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T&T’s Third Endemic

As science proceeds along its natural path of seeking knowledge, we often realize that things aren’t really how they seem. In the not too distant past, what was once the Blue-crowned Motmot was split into six separate species of Motmot, one of which occurs only within T&T, given the dubious name of “Trinidad Motmot”. This split was purely based on learning more about the species formerly considered to be a very wide-ranging bird, differences that weren’t initially apparent eventually became glaring, and now our Trinidad Motmot looks and sounds nothing like an Andean, Lesson’s, Whooping, Amazonian or Blue-capped Motmot.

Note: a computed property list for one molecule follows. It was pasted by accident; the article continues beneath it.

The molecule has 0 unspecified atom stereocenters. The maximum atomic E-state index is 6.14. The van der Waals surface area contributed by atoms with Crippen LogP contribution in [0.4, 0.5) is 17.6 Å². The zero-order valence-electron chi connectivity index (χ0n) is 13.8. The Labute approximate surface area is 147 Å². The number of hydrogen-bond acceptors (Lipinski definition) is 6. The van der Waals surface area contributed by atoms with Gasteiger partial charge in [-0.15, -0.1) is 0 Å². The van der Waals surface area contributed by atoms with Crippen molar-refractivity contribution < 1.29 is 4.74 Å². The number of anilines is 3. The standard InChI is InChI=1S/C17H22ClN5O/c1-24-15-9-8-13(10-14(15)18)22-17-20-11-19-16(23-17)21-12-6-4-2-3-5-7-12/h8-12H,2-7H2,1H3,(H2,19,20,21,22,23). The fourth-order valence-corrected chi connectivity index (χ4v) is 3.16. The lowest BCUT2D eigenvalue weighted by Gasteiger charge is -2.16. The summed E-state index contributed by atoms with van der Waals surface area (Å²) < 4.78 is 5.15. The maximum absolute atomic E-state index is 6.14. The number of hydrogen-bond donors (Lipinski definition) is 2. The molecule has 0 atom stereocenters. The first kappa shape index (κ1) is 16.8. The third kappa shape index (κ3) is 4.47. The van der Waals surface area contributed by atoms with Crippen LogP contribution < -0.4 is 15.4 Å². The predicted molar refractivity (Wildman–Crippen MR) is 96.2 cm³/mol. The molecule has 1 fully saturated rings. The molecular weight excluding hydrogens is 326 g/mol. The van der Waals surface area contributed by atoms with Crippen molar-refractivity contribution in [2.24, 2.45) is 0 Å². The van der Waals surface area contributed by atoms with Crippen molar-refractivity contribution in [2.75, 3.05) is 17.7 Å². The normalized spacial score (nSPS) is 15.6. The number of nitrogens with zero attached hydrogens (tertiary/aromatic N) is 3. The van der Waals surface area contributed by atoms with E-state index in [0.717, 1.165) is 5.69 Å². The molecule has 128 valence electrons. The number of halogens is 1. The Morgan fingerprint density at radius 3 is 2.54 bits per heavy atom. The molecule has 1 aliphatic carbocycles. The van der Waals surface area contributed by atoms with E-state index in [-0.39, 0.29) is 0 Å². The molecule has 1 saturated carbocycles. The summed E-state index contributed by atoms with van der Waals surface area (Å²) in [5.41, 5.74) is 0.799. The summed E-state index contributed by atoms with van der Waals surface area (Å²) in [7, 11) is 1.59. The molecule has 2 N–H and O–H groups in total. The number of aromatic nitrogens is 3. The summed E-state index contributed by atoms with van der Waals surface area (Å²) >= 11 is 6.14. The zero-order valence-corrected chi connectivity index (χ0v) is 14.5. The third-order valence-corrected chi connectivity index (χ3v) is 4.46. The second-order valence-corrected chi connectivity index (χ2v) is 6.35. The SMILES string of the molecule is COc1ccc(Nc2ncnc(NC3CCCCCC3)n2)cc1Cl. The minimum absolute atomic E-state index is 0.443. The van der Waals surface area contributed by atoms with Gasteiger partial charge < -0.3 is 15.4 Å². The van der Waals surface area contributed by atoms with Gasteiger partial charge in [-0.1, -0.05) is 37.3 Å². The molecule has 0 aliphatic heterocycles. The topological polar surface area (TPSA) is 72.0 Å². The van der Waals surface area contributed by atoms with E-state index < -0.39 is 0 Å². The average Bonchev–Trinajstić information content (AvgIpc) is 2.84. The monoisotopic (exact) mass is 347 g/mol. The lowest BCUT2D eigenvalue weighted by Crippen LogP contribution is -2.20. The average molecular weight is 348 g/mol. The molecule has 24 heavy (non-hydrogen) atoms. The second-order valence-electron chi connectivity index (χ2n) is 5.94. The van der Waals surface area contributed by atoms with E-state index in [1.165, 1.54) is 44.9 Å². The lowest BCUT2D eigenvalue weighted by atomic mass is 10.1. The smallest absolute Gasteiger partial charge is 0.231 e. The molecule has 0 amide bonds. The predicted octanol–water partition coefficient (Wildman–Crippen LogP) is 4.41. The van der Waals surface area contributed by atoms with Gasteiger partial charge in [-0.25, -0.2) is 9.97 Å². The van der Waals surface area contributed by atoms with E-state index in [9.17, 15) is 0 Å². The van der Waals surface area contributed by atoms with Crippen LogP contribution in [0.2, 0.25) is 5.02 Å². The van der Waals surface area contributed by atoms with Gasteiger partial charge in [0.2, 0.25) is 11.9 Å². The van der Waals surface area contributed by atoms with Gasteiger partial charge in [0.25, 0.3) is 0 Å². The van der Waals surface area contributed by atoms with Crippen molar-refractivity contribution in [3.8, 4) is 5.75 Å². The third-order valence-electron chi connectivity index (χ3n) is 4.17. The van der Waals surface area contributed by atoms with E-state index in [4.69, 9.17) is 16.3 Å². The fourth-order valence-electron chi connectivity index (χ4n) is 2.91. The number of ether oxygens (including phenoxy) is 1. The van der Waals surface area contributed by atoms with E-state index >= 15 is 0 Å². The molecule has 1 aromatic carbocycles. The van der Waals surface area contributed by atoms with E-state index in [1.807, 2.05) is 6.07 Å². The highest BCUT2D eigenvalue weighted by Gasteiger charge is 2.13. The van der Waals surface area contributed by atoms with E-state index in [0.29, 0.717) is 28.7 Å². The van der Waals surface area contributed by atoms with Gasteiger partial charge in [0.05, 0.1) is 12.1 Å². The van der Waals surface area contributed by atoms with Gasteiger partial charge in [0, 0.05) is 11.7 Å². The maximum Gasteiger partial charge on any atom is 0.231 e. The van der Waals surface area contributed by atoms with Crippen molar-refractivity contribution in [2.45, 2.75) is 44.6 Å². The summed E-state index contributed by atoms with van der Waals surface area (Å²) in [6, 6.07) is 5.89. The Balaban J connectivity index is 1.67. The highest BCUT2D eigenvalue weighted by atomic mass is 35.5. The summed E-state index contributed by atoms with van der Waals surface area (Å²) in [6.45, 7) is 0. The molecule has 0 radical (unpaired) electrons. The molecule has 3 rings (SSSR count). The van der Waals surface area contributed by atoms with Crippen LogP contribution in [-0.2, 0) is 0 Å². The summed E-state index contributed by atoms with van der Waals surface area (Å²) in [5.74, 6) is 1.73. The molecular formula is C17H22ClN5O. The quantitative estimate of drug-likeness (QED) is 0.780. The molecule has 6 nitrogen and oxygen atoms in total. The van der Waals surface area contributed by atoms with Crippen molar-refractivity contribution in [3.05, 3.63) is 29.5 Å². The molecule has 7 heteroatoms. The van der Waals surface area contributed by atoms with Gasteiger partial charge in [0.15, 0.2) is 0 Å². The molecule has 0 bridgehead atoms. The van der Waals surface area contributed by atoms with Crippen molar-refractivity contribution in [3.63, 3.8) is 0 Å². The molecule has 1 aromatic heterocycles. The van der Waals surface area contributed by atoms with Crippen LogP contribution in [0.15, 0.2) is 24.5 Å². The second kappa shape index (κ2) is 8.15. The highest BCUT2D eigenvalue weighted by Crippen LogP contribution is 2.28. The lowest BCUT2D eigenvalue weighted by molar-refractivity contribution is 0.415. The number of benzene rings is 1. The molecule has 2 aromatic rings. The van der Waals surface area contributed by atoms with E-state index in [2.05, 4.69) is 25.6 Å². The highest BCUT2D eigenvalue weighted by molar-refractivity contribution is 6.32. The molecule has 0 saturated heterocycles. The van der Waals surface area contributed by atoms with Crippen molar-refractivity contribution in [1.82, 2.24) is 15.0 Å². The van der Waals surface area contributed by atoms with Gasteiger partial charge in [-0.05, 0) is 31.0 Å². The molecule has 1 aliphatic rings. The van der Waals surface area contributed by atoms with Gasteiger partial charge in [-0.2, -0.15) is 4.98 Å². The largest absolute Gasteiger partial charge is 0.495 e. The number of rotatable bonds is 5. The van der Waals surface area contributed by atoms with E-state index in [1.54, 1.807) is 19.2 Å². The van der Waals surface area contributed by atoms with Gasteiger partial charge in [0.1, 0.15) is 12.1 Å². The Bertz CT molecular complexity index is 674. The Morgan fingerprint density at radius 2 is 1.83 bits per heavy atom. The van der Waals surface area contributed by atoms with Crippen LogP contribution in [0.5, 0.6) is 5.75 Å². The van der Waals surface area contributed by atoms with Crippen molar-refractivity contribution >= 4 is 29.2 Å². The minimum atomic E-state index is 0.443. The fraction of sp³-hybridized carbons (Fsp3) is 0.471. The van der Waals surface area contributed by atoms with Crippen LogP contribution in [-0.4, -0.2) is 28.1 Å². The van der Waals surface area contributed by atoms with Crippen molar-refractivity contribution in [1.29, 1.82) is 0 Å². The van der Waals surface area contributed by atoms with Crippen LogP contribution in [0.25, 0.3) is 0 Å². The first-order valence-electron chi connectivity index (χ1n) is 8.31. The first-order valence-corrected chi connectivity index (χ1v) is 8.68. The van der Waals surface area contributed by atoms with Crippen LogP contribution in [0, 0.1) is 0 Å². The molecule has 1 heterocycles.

trinidad motmot







This Trinidad Motmot (significantly more common on Tobago than Trinidad) then joined the ranks of the Trinidad Piping Guan as the second bird that is found nowhere else on the world but within our beautiful twin island republic.

trinidad piping guan-6






Just a couple years ago, a rather inconspicuous and part-of-the-landscape bird got declared its very own species. Formerly known as the Scrub Greenlet, we can now comfortably tick off “Tobago Greenlet” on our lists.

tobago greenlet

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